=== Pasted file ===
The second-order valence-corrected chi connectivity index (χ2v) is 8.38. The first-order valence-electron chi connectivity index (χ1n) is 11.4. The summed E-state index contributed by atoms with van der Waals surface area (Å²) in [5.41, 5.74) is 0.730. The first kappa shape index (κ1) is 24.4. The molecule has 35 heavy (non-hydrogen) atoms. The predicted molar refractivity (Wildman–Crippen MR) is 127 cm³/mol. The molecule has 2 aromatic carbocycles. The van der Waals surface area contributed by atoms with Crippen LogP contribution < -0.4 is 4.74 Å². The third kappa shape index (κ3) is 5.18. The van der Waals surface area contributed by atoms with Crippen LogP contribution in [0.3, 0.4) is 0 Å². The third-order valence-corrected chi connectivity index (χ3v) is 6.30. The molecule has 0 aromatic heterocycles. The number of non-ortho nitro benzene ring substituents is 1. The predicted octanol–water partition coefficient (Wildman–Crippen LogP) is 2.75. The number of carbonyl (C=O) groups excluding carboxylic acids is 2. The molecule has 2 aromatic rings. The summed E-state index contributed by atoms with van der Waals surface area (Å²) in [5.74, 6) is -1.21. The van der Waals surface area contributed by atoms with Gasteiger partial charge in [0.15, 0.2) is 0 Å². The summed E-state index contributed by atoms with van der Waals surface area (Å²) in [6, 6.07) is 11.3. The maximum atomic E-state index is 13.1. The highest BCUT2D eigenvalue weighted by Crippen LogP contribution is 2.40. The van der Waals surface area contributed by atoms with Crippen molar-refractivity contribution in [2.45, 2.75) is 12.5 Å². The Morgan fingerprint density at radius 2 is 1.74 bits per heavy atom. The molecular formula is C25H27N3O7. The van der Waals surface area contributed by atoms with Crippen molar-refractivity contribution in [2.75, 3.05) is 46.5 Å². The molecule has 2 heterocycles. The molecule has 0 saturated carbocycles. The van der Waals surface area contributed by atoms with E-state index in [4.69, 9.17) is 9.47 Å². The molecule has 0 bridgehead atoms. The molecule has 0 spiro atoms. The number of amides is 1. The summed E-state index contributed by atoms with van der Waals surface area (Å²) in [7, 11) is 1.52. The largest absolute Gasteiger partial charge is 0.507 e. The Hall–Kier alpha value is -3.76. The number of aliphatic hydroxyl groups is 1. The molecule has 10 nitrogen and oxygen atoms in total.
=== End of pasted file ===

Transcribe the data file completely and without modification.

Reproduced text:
The second-order valence-corrected chi connectivity index (χ2v) is 8.38. The first-order valence-electron chi connectivity index (χ1n) is 11.4. The summed E-state index contributed by atoms with van der Waals surface area (Å²) in [5.41, 5.74) is 0.730. The first kappa shape index (κ1) is 24.4. The molecule has 35 heavy (non-hydrogen) atoms. The predicted molar refractivity (Wildman–Crippen MR) is 127 cm³/mol. The molecule has 2 aromatic carbocycles. The van der Waals surface area contributed by atoms with Crippen LogP contribution < -0.4 is 4.74 Å². The third kappa shape index (κ3) is 5.18. The van der Waals surface area contributed by atoms with Crippen LogP contribution in [0.3, 0.4) is 0 Å². The third-order valence-corrected chi connectivity index (χ3v) is 6.30. The molecule has 0 aromatic heterocycles. The number of non-ortho nitro benzene ring substituents is 1. The predicted octanol–water partition coefficient (Wildman–Crippen LogP) is 2.75. The number of carbonyl (C=O) groups excluding carboxylic acids is 2. The molecule has 2 aromatic rings. The summed E-state index contributed by atoms with van der Waals surface area (Å²) in [5.74, 6) is -1.21. The van der Waals surface area contributed by atoms with Gasteiger partial charge in [0.15, 0.2) is 0 Å². The summed E-state index contributed by atoms with van der Waals surface area (Å²) in [6, 6.07) is 11.3. The maximum atomic E-state index is 13.1. The highest BCUT2D eigenvalue weighted by Crippen LogP contribution is 2.40. The van der Waals surface area contributed by atoms with Crippen molar-refractivity contribution in [2.45, 2.75) is 12.5 Å². The Morgan fingerprint density at radius 2 is 1.74 bits per heavy atom. The molecular formula is C25H27N3O7. The van der Waals surface area contributed by atoms with Crippen molar-refractivity contribution in [2.75, 3.05) is 46.5 Å². The molecule has 2 heterocycles. The molecule has 0 saturated carbocycles. The van der Waals surface area contributed by atoms with E-state index in [4.69, 9.17) is 9.47 Å². The molecule has 0 bridgehead atoms. The molecule has 0 spiro atoms. The number of amides is 1. The summed E-state index contributed by atoms with van der Waals surface area (Å²) in [7, 11) is 1.52. The largest absolute Gasteiger partial charge is 0.507 e. The Hall–Kier alpha value is -3.76. The number of aliphatic hydroxyl groups is 1. The molecule has 10 nitrogen and oxygen atoms in total.